"Sit around questioning things , and coming up with answers that are only true to yourself and no one else." -- As Kierkegaard's quote was supposed to illustrate... philosophy isn't about making yourself feel comfortable by constructing edifices of abstract thought, rather, philosophy is about implementing knowing into to one's ethic, i.e., into one's actions (one's life).
    "When Knowing fails to act, knowledge loses its potency." -- Kierkegaard. So, again, philosophy is about life, ethic, and action; and not solely about constructing conceptual edifices without any active or practical use.
  12. Philosophy is an eternal discourse, a constant contemplation of this world and our place in it. Rather than have a definite answer, there are definitive guidelines that we can set, and for those there can be a definitive answer.
    Philosophy is all about estimating values, understanding their place in the world and aspiring to lead a life with the most values. Philosophy is about reaching the very core of knowledge and aspiring to become wise more than simply being knowledgeable.
    Philosophy is like the cycle of the rains and continuously progresses humanity. The water upon the earth represents our current way of doing things, the sun represents our seeking to change or become better in our understanding. The clouds represent the formation of this new understanding and how it could be applied. The rains are like the understanding flowering in our actions and taking root in our world. 
    Again the sun comes to draw water from the earth and return it again to nourish the world anew.
  13. ....well duh? There is no truth, only stance.
    Is that true? Or... just a stance?
  15. #15 PeterParker, Jan 22, 2014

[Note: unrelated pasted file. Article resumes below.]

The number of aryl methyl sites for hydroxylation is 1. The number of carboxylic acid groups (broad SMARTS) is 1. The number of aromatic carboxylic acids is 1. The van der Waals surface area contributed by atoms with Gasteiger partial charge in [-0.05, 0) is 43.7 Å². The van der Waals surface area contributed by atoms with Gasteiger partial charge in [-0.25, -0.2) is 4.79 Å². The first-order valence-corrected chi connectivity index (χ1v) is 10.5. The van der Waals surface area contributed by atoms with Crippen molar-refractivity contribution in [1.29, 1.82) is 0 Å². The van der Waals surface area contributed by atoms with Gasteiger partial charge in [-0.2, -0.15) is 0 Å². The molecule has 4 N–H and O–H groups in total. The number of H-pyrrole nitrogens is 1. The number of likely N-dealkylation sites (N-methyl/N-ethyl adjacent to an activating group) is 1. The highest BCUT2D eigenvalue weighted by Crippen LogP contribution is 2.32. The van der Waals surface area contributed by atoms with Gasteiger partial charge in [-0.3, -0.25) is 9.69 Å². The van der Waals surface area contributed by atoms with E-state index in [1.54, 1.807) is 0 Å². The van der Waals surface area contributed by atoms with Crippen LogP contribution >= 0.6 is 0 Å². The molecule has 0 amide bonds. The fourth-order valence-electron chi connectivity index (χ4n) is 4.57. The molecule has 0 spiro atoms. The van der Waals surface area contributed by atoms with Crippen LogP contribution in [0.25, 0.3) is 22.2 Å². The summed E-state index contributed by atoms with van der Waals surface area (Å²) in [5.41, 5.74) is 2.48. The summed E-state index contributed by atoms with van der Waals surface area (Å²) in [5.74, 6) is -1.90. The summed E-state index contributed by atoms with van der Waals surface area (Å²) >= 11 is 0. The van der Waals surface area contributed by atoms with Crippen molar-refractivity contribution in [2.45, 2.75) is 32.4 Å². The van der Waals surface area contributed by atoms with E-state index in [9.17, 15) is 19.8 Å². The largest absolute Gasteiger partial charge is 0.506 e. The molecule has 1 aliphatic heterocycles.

Last edited by a moderator: Jan 22, 2014
    What do you think philosophy is? One of the main "tools" of philosophy, and any reasoning for that matter, you throw out. "beliefs" or assumptions, better said axioms are crucial and must first be agreed on before any logical discussion can happen. 
    So it's not "question people and put in place their own beliefs"  it's consider xyz as true, and follow this train of though. Happens all the time.  People often respond to odd or weak assumptions with hyperbole replies to highlight the problem with the particular assumption.
    Philosophy shat the bed as far as maintaining a clear and respectable purpose, hopefully they teach critical thinking as a prerequisite to or in conjunction with philosophy.
  16. This is such crap, you haven't a clue what philosophy is.
  17. Philosophy has a point and it's important, you don't "understand" what philosophy is.
    lol yea, law & the sciences have no active or practical use. :confused:
  19. #19 drizzyhuffpuff, Jan 22, 2014
    Last edited by a moderator: Jan 22, 2014
    Before you go reading every philosopher thinking they're Plato, you may want to consider the ludicrousy of Plato's theories of morality, government, and society. This can be spelled out in the "Republic", but basically his ideal society is rules by philosopher kings called guardians who study the 'forms' of 'justice', 'wisdom', etc. and obtain absolute (a priori) knowledge that they use to rules over the masses, who they consider stupid, lazy, and immoral.

    For a post-modern view of these topics, you may be interested in some Nietzsche.
  20. Well, exercising the mind isn't a bad thing and thinking about things is what humans do. It's a sign of a more evolved mind to want to try and "know". 
    Humans are also social creatures, so it's important that we share our thoughts with each other….maybe to contrast and compare.
    If we, as a life form, lose interest in ourselves, then we are destined to extinction.